A retrospective, consecutive cohort study was conducted, attempting to demonstrate the oncologic outcomes of low rectal cancer and to clarify the risk factors for survival. Univariate and multivariate Cox regression analyses were performed to determine whether gender, age, tumor size, distance of the tumor from the anal verge, operative procedure, resection margins, histopathologic grade, pathologic stage, mucin production, and adjuvant therapy were associated with the prognosis of low rectal cancer.

Innovations and breakthroughs

A higher risk for positive resection margins and local failures were observed in APR. The survival outcome after APR is inferior to that after SPS. However, after adjustment for other covariates, the type of surgery was not identified as an independent risk factor for survival.


To reduce positive resection margins and local recurrence, there has been a call for a change in the approach to APR.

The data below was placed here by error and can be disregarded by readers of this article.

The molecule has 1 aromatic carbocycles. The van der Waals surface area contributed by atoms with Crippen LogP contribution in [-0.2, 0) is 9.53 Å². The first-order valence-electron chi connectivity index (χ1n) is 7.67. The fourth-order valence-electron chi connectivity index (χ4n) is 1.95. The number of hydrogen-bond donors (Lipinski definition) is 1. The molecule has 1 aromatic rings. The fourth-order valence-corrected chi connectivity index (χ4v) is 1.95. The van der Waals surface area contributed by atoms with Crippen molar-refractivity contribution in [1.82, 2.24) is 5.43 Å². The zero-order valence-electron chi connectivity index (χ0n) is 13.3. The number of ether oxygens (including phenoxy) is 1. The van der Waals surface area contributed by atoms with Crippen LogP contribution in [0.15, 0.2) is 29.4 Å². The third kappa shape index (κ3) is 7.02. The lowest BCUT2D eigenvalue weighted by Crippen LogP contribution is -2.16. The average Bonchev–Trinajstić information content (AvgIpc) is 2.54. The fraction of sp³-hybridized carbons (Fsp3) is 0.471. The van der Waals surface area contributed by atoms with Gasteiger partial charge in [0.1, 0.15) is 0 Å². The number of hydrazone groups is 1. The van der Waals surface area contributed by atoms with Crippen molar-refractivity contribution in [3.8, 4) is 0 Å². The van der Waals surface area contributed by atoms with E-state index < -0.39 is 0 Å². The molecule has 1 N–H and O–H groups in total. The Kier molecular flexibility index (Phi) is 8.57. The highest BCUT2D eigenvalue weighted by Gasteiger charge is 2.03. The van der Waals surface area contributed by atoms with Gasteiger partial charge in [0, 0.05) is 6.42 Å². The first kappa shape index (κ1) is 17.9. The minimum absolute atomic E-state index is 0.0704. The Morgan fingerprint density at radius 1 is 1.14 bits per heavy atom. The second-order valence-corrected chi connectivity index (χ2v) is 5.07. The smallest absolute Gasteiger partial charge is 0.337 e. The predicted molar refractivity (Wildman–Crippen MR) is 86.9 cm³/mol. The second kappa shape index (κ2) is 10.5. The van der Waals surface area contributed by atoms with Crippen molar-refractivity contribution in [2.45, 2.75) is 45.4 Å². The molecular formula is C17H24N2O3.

Total mesorectum excision (TME) is the standard technique for the treatment of rectal cancer. It was devised some 20 years ago by Professor Bill Heald at the Basingstoke District Hospital in the United Kingdom. TME is accomplished by precise sharp dissection under direct visualization with the true pelvis around the integral mesentery enveloping the entire mid-rectum and with preservation of the hypogastric plexus.

Peer review

This is an important paper, comparing the outcome of low mesorectal anterior resections for carcinoma of the rectum with abdominoperineal resections.


Peer reviewer: Frank I Tovey, OBE, ChM, FRCS, Honorary Research Fellow, Department of Surgery, University College London, London WC1E 6BT, United Kingdom

S- Editor Tian L L- Editor Webster JR E- Editor Zhang DN